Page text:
A fair 6 sided dice is rolled 4 times. What is the probability that at least 3 of the numbers will be either 1 or 6?

I'd really love a sanity check here as I walk through what I believe is the solution.

Total possible outcomes = $6^4 = 1296$

Possible combinations of 3 rolls being either 1 or 6 = $({}_4C_3)\cdot2 = (4)\cdot2 = 8$

Also take into account all 1's and all 6's = $1 + 1 = 2$

Answer = $\frac{8+2}{ 1296} = \frac{10}{1296} = \mathbf{\frac{5}{648}}$

Really appreciate the help! :)

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It's good for a question to have an informative title, however, you should always put the question into the body, and the title itself should be fairly concise. –  tomasz Jul 26 '13 at 19:08
Thank you, I appreciate the comment. Was my first posting to the site, and I'll be sure to take your advice next time :) –  Ben Jul 27 '13 at 16:55

I would use a binomial probability: \begin{align*} P(\text{at least 3 are 1 or 6}) &= P(\text{exactly 3 are 1 or 6}) + P(\text{exactly 4 are 1 or 6}) \\ &= {}_4C_3 \left(\dfrac{2}{6}\right)^3\left(\dfrac{4}{6}\right)^1 + {}_4C_4 \left(\dfrac{2}{6}\right)^4\left(\dfrac{4}{6}\right)^0 \\ &= 4 \left(\dfrac{1}{3}\right)^3\left(\dfrac{2}{3}\right) + \left(\dfrac{1}{3}\right)^4 \\ &= \dfrac{8+1}{81} \\ &= \dfrac{1}{9} \\ \end{align*}

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Your sample space of $1296$ can be replaced by a far smaller and more convenient sample space.

But as an exercise we carry out the count of how many of the ordered quadruples satisfy the requirement of at least three $1$ and/or $6$.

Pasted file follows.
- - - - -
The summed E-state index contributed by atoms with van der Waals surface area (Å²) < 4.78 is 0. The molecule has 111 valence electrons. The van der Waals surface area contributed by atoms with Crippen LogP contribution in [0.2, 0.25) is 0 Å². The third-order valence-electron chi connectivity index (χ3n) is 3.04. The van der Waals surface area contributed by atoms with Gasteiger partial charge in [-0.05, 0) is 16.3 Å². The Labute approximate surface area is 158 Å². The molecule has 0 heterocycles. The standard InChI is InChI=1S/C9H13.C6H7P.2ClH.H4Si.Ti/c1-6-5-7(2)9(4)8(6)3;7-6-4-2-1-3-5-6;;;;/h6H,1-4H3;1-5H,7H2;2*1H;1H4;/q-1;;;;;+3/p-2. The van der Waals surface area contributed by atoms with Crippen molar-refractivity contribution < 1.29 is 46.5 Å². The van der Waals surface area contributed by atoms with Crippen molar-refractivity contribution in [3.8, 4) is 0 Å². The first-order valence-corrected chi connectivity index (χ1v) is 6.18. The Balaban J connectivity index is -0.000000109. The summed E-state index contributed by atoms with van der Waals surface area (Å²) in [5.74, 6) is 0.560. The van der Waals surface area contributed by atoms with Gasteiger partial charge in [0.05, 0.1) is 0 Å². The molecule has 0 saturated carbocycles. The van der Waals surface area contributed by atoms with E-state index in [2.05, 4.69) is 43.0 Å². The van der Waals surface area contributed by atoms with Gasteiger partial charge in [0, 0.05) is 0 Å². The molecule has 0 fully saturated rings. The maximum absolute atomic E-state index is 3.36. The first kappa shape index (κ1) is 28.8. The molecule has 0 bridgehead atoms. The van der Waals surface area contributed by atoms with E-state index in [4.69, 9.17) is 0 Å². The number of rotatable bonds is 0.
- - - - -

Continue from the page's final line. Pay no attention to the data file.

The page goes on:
First we count the number of cases where every entry is one of $1$ or $6$. There are plenty of choices other than $1111$ and $6666$, like $6111$. The first toss can take on anyone of $2$ values, and for each such value, there are $2$ possibilities for the second toss, and so on for a total of $2^4$.

Next we count the number of cases where we have exactly three $1$ and/or $6$.

Where the oddball throw occurs can be chosen in $\binom{4}{1}$ ways. For each of these ways, the number on the oddball throw can be chosen in $4$ ways. And now the remaining three slots can be filled with $1$ or $6$ in $2^3$ ways, for a total of $128$.

Thus $16+128$ elements of our sample space of $1296$ are "favourable." Now we can write down the probability.

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Hey André, I appreciate the time you took to write that all out! The only move you made that I didn't follow was how you got to 128. 4 choices for the first slot, 2 for the second, third and fourth would lead me to do 4*2*2*2 = 32 where did I loose you? –  Ben Jul 26 '13 at 21:42
The slot where the roll that's neither $1$ or $6$ can be any of the $4$. I called the number of choices $\binom{4}{1}$. The number we put there can be any of $2,3,4,5$, $4$ choices. Then the $2^3$ that you understand. So $\binom{4}{1}(4)(2^3)=128$. –  André Nicolas Jul 26 '13 at 21:50
I see. It's basically 4(4*2*2*2) since the 4*2*2*2 can occur in 4 different combinations. Got it :) –  Ben Jul 27 '13 at 16:51
Yes, that's right, there are two $4$'s in the game, one a position $4$ and the other a number on the die $4$. –  André Nicolas Jul 27 '13 at 16:57

$1$ or $6$ has probability $\cfrac 13$

All four $1$ or $6$ has probability $\left(\cfrac 13\right)^4=\cfrac 1{81}$

Precisely three $1$ or $6$ has probability (choosing a place out of four for the "other" value) $\dbinom 41\cfrac 23\left(\cfrac 13\right)^3=\cfrac 8{81}$

Add the two to get $\cfrac 9{81}=\cfrac 19$

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To the top answer one must also add the possible combination of result with the value of remaining die which can be any value. So your total favourable outcome becomes 10 X 6 = 60. So actual probability of getting either 1 or 6 is 60/1296 = 5/108

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